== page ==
Record shot of the Little Egret (into the sun)
I haven't blogged that much lately, mainly because I haven't been birdwatching lately due to a lack of time. For the past few weeks I've been living in the real world, working solidly as a labourer for my dad. Over the past few weeks my extent of birding has been restricted to a visit south of the Tyne to North Yorkshire, looking for Honey Buzzards with Geltsdale Wildlife Warrior and Rowlands Gill Birder, and a visit to the Durham Dotterel which we dipped on, but the Little Tern Colony is impressive.
This morning I was in the lovely Lakes, Buttermere to be exact. Walking was on the cards for the day, starting with cloudy tops, but clearing to be a glorious afternoon. The morning started great with a close encounter with a Red Squirrel. Raven, Meadow Pipit,Wheatear, and Common Buzzard were seen on the hill. Walking along Buttermere we picked up a flock of mixed Tits, accompanied by 3-4vTreecreeper, a few Chaffinch, and a lone Spotted Flycatcher. Peregrine Falcons could also be heard, but not seen, above.
We arrived home at roughly 18:00, had my tea, walked the dog and arrived at Holywell for 20:30. Heading straight down to the Public Hide for the chance of waders, it was a glorious summers night. 2 Common Sandpipers could be seen on the island, along with 27 Coot, 23 Lapwing were on the shoreline, accompanied by 28 Black Headed Gull and a single Lesser Black Backed Gull, 2 Grey Heron were hunting the shallows, a Cormorant was roosting on the island and a Sedge Warbler sand its song. The Little Egret made an appearance, although the sun was in the wrong direction for any decent photographs.
Making my way to the members hide it was apparent that there was a large number of hirundines in the area. As I walked down the track to the hide, alarm calls filled the air, I ran to get a view and there it was, a Hobby flying West towards Seaton Delaval, at 20:55, a lifer :D
Opening the shutters, it became apparent why the Hobby was here, 100+ hirundines hawking over the pond. Scanning the pond 14 Pochards could be seen, a Grasshopper Warbler could be heard reeling to the left of the hide, and a Reed Warbler in the NW corner. At 21:05 the Barn Owl made it way from the East fields over the pond into the Northern reeds, quartering West, it disappearedout of sight. At 21:06 I noticed a front coming in off the sea, thick sea fret followed, at 21:08 it just reached the water of the pond and a northerly gust proceeded it, the Barn Owl took it chance to cross the pond, flying straight through the feeding station. By 21:09 the sea fret had engulfed the hole pond and hide. I've only witnessed this type of weather change up in the hills, and summits of mountains, never in the lowland regions. The sea fret give the whole area a eery feeling, adding to the endless wonders of the natural world which can spiritually influence.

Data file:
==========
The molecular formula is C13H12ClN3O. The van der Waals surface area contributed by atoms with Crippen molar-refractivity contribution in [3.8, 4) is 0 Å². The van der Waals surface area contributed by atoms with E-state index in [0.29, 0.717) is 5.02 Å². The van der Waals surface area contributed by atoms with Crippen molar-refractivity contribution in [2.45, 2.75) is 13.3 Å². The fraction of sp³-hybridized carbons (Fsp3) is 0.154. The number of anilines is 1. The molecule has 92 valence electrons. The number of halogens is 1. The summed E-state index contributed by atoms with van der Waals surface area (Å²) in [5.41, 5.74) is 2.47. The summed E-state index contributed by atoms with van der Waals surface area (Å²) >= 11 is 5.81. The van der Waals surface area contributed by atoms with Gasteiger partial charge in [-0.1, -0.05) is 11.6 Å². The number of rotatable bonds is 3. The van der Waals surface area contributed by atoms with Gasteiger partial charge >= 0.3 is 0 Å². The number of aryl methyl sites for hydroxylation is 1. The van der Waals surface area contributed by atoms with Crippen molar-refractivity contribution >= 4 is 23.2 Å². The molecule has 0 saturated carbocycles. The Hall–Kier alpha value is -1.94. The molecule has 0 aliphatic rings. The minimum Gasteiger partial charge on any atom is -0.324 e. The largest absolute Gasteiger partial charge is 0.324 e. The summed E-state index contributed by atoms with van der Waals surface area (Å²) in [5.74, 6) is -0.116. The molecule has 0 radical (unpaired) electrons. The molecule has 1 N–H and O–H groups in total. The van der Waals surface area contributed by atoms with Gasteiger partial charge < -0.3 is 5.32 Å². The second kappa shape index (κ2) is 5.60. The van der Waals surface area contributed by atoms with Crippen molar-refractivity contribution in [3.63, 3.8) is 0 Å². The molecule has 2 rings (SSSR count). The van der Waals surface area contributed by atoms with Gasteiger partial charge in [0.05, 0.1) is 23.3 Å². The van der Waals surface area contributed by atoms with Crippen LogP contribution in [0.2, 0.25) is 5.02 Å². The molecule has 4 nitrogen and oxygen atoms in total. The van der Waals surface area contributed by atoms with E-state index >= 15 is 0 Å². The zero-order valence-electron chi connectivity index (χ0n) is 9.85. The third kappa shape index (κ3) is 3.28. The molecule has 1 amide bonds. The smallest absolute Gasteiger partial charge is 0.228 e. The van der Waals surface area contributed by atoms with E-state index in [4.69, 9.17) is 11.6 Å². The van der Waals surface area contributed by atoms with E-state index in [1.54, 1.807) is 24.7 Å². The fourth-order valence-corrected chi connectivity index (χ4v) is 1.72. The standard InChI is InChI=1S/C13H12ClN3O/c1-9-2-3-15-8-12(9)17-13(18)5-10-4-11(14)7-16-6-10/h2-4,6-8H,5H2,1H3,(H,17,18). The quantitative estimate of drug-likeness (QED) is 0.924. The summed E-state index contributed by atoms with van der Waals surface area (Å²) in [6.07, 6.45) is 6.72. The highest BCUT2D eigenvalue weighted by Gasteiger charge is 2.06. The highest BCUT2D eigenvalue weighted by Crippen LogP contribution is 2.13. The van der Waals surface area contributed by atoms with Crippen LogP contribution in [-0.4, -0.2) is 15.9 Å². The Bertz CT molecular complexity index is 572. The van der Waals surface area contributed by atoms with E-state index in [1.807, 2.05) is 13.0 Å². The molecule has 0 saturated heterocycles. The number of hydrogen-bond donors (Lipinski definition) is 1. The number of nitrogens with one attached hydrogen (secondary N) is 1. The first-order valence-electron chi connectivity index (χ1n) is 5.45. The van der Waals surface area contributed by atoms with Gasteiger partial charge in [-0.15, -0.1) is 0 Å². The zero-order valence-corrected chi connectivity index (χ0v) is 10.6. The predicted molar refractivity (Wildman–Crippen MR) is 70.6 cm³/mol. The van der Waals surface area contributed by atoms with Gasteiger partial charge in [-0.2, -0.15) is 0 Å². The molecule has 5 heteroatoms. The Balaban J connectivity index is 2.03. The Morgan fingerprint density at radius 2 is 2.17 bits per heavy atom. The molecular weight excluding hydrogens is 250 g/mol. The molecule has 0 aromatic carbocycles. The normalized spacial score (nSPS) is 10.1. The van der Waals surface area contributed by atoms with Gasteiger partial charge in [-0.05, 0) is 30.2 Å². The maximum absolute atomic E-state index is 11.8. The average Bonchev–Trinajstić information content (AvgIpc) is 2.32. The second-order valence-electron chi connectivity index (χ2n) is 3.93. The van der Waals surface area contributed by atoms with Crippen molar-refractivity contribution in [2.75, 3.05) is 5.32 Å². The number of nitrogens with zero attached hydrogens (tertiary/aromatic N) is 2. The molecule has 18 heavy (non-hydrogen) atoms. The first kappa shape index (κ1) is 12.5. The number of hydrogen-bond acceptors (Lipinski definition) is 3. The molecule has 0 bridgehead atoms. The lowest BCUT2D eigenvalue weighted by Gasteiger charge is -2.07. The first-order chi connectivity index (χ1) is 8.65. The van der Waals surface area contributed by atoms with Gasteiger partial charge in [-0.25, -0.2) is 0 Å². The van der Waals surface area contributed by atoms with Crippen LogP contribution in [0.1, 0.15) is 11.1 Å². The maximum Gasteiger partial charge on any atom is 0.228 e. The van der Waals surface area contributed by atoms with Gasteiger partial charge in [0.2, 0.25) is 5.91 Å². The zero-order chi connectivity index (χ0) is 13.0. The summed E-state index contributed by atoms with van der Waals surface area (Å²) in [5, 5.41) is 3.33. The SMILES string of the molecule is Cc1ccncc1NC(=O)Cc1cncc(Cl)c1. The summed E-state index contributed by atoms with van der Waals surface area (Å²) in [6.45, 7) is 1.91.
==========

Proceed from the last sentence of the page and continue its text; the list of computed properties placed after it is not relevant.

By 21:30 I was walking back up to the main gates, pipistrelle and noctules bats were hunting above, their clicking could clearly be heard, I stood and admired the view which the sea fret provided me, evidence in itself of the links nature provides us.
Its times like these which really give you a buzz, a buzz which the next generation are missing out on. I've recently been reading 'The Last Child of the Woods' by Richard Louv, an interesting but sad read, well worth reading. I hope I can make a difference and reverse the process for at least some children withing my lifetime, as I won't be the last child of the woods.